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Concentrated Time

Friday, 17 May, 2019 - 9:15 am

 Jewish people often bless each other with “arichut yamim,” meaning longevity. Translated literally, this blessing means length of days. Instead of saying, ‘Have a long life!’ we say, ‘Have lengthy days!’

What is the meaning of this odd wording?

At the Shavuot meal in 1940 the Previous Lubavitcher Rebbe (Rabbi Yosef Yitzchok Schneersohn) explained what success in time means. It means that every day is long – because the moments of each day are regarded as precious and are utilized to their fullest.

So, when we bless each other with ‘lengthy days’ we mean it literally. Not only should you live a long life, but every day should be long – full of meaning, purpose and productivity.

But, how does one accomplish this? How can I ensure that each moment is utilized to its fullest potential?

***

Perhaps a question in this week’s parsha can help us understand.

In Parshat Emor we learn about the various Chagim, Festivals. Three of them are called the Shalosh Regalim – the Three Pilgrimage Festivals, namely Pesach, Shavuot and Sukkot. During the times of the Beit Hamikdash (Holy Temple) Jews were required to celebrate these festivals in the holy city of Jerusalem.

However, when we look at the festivals we find that Pesach and Sukkot are 7-day holidays, whereas Shavuot is a 1-day festival (another day is added to all of them in the Diaspora).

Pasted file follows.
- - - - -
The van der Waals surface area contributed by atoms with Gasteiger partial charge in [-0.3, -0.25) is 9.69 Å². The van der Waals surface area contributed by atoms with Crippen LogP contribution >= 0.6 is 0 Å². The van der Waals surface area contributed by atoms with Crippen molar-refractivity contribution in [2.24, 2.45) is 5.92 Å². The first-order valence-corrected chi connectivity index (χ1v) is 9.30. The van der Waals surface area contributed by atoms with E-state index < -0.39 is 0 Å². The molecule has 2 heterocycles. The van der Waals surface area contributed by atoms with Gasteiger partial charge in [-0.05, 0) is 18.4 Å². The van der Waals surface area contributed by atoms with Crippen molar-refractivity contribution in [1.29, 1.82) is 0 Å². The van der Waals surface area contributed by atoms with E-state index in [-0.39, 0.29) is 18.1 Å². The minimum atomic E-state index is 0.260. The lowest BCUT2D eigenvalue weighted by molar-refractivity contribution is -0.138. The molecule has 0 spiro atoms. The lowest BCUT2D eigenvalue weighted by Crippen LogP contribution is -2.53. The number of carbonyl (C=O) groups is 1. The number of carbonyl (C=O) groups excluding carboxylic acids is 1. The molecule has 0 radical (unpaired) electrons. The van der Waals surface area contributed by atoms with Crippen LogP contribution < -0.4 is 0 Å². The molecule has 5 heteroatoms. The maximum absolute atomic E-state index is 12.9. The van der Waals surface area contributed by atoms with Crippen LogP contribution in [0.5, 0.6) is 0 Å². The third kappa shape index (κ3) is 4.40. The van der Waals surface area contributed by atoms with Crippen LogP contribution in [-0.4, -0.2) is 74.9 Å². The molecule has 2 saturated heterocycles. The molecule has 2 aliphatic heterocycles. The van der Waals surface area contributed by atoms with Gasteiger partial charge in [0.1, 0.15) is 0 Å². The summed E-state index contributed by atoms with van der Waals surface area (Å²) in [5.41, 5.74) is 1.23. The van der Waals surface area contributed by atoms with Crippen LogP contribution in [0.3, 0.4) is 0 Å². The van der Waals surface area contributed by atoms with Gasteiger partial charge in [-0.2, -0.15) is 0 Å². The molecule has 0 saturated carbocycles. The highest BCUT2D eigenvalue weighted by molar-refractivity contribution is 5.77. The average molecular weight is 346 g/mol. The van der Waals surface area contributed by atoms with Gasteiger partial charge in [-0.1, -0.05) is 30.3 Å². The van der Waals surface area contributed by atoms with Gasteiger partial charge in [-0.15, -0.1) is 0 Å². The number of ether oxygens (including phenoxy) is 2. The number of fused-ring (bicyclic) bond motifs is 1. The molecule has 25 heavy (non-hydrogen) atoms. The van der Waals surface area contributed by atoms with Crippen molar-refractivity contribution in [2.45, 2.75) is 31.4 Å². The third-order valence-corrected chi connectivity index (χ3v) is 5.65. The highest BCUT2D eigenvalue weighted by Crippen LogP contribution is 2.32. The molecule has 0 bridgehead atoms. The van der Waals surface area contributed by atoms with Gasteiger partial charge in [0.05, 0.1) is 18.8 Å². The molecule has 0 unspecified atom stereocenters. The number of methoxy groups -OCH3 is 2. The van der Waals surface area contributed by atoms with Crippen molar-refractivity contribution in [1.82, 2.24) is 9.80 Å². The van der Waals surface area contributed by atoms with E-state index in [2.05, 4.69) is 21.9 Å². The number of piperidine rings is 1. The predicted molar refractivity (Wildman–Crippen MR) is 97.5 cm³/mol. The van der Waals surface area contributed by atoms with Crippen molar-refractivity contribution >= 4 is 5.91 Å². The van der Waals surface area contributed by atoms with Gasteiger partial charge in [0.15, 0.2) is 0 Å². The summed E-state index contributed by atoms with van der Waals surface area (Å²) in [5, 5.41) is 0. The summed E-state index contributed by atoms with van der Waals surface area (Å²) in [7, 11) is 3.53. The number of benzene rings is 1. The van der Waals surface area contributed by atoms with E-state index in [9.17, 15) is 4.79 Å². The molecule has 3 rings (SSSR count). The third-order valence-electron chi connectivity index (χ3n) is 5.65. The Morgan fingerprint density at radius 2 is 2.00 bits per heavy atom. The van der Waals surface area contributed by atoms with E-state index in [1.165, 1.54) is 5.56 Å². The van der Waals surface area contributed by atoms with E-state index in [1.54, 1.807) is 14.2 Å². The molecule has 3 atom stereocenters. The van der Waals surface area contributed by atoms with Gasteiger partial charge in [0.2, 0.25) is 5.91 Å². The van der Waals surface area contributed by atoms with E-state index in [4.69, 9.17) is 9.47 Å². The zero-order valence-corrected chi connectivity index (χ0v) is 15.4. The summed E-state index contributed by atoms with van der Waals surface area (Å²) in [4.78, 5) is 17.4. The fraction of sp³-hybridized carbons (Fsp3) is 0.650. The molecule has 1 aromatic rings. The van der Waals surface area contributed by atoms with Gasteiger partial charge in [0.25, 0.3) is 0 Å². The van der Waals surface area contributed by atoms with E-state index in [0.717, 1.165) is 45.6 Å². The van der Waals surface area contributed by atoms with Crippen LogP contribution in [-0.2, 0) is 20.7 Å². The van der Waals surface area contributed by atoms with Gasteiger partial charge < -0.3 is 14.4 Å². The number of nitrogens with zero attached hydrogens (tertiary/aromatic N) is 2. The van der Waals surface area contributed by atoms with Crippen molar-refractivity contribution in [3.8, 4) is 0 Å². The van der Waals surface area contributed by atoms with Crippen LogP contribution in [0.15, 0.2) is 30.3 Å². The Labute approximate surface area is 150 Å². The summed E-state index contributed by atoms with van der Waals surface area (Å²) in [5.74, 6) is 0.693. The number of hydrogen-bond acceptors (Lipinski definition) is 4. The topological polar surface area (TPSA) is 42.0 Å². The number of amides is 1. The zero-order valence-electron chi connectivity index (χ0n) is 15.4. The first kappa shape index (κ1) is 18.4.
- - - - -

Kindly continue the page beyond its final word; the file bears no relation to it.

Pesach celebrates the Exodus from Egypt, Sukkot celebrates G-d’s protection when we lived in the wilderness and Shavuot celebrates the Giving of the Torah.

Why is Shavuot relegated to only one day of celebration? Isn’t the day of Revelation at Sinai the moment we became a people? Isn’t it deserving of equal celebration?!

One Chassidic explanation is that Shavuot lasts only one day because Shavuot is the annual reliving of the revelation that took place when the Torah was given on Mount Sinai. This experience of G-d’s infinite essence transcends the limitations of time; we therefore do not require a full week to assimilate it into the complete array of our emotions. Other festivals are a lower grade revelation, which require more effort to digest.

This is a powerful statement. However, as we personally experience Shavuot, how can we capture its energy in just one (or two) days?

***

In the above-mentioned talk, the Previous Rebbe referred to the famed thirteenth-century scholar, Rabbi Shlomo ben Avraham ibn Aderet, known by the acronym of the Rashba.

Rabbi Shlomo was a celebrated physician in Barcelona, communal leader, renowned philosopher, head of a yeshiva and had a sizeable family. Perhaps, most importantly, he is remembered for his voluminous responsa on Jewish law and extensive commentaries on the Talmud, only some of which have survived to this day. Every day he would teach three different Torah classes, respond to numerous questions arriving from world Jewry and put in a full day’s work as a doctor. In addition, he never missed his daily stroll. Obviously, he also spent considerable time on his own spiritual pursuits of prayer and learning.

How did he have time for all of that?

The Rashba personified the concept of “success in time.” “Success in time,” is not a time-management technique. Rather, it is the total devotion to any given task at hand. During the time that he was teaching, nothing else existed. During the time that he saw patients, nothing else existed. In fact, during his daily walk, nothing else existed.

Being completely invested in the call of the hour ensured that he maximized his potential.

***

On Pesach and Shavuot, we are celebrating G-d’s miracles. It’s not focused on the essence of G-d. Therefore, it may take time to work through it.

On Shavuot, however, we are completely focused and connected with the essence of G-d. Through His Torah, we are one with Him.

Concentrated energy equals concentrated time.

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